When you see this happening, you just know that big insurance has already won the battle. Health care reform in Amerikkka is a pipe dream. Joe Bageant tried to help me understand why so many vote against their own self-interest, but I still don't get it. I mean, these people are so misinformed that they think that a public health care plan will break the bank, while attacking innocent nations overseas (i.e., revenge, the most evil of evils) is good for us (and doesn't seem to have a fiscal implication in their minds). Me, I think I'll move back to Canada (or maybe Venezuela) where there is still a semblance of sanity.
Richard Jehn / The Rag Blog
Thousands Protest Health Care Plan
By Nafeesa Syeed / September 12, 2009
WASHINGTON - Thousands of people marched to the U.S. Capitol on Saturday, carrying signs with slogans such as "Obamacare makes me sick" as they protested the president's health care plan and what they say is out-of-control spending.
The line of protesters spread across Pennsylvania Avenue for blocks, all the way to the capitol, according to the D.C. Homeland Security and Emergency Management Agency. People were chanting "enough, enough" and "We the People." Others yelled "You lie, you lie!" and "Pelosi has to go," referring to California congresswoman Nancy Pelosi.
Demonstrators waved U.S. flags and held signs reading "Go Green Recycle Congress" and "I'm Not Your ATM." Men wore colonial costumes as they listened to speakers who warned of "judgment day" — Election Day 2010.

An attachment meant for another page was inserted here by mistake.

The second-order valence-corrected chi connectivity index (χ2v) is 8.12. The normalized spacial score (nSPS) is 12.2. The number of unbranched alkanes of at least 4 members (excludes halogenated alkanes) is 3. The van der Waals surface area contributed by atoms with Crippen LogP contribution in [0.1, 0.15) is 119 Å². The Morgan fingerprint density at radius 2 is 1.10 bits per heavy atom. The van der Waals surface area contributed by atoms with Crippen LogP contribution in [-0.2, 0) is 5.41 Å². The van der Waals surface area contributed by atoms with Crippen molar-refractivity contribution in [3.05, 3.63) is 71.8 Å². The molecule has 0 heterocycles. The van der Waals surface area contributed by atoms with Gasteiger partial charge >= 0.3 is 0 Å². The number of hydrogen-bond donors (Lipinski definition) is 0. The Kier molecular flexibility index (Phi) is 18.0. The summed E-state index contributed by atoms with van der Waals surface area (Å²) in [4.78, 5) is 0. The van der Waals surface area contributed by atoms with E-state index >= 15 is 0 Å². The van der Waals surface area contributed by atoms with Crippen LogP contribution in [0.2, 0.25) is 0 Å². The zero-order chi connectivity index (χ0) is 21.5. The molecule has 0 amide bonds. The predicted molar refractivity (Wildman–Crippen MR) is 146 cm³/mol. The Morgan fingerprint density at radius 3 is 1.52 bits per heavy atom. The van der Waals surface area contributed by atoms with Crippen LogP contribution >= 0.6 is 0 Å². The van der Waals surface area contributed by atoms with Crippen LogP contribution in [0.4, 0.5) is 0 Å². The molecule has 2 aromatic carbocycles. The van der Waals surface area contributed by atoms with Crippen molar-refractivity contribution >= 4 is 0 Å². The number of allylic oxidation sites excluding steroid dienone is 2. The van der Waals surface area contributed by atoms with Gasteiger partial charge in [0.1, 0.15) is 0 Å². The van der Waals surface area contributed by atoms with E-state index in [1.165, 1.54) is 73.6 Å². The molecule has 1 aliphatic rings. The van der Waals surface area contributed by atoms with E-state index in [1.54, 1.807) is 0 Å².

Richard Brigle, 57, a Vietnam War veteran and former Teamster, came from Paw Paw, Mich. He said health care needs to be reformed — but not according to President Barack Obama's plan.
"My grandkids are going to be paying for this. It's going to cost too much money that we don't have," he said while marching, bracing himself with a wooden cane as he walked.
FreedomWorks Foundation, a conservative organization led by former House Majority Leader Dick Armey, organized several groups from across the country for what they billed as a "March on Washington."
Organizers say they built on momentum from the April "tea party" demonstrations held nationwide to protest tax policies, along with growing resentment over the economic stimulus packages and bank bailouts.
Many protesters said they paid their own way to the event — an ethic they believe should be applied to the government. They say unchecked spending on things like a government-run health insurance option could increase inflation and lead to economic ruin.
Terri Hall, 45, of Starke, Fla., said she felt compelled to become political for the first time this year because she was upset by government spending.
"Our government has lost sight of the powers they were granted," she said. She added that the deficit spending was out of control, and said she thought it was putting the country at risk.
Norman Kennedy, 64, of Charleston, S.C., said he wants to send a message to federal lawmakers that America is "deeply in debt." He said though he'd like everyone to have free health care, he said there's no money to pay for it.
"We want change and we're going to get change," Kennedy said. "I want to see fiscal responsibility and if that means changing Congress that will be a means to that end."
Other sponsors of the rally include the Heartland Institute, Americans for Tax Reform and the Ayn Rand Center for Individuals Rights.
Copyright 2009 The Associated Press.
Source / America On Line
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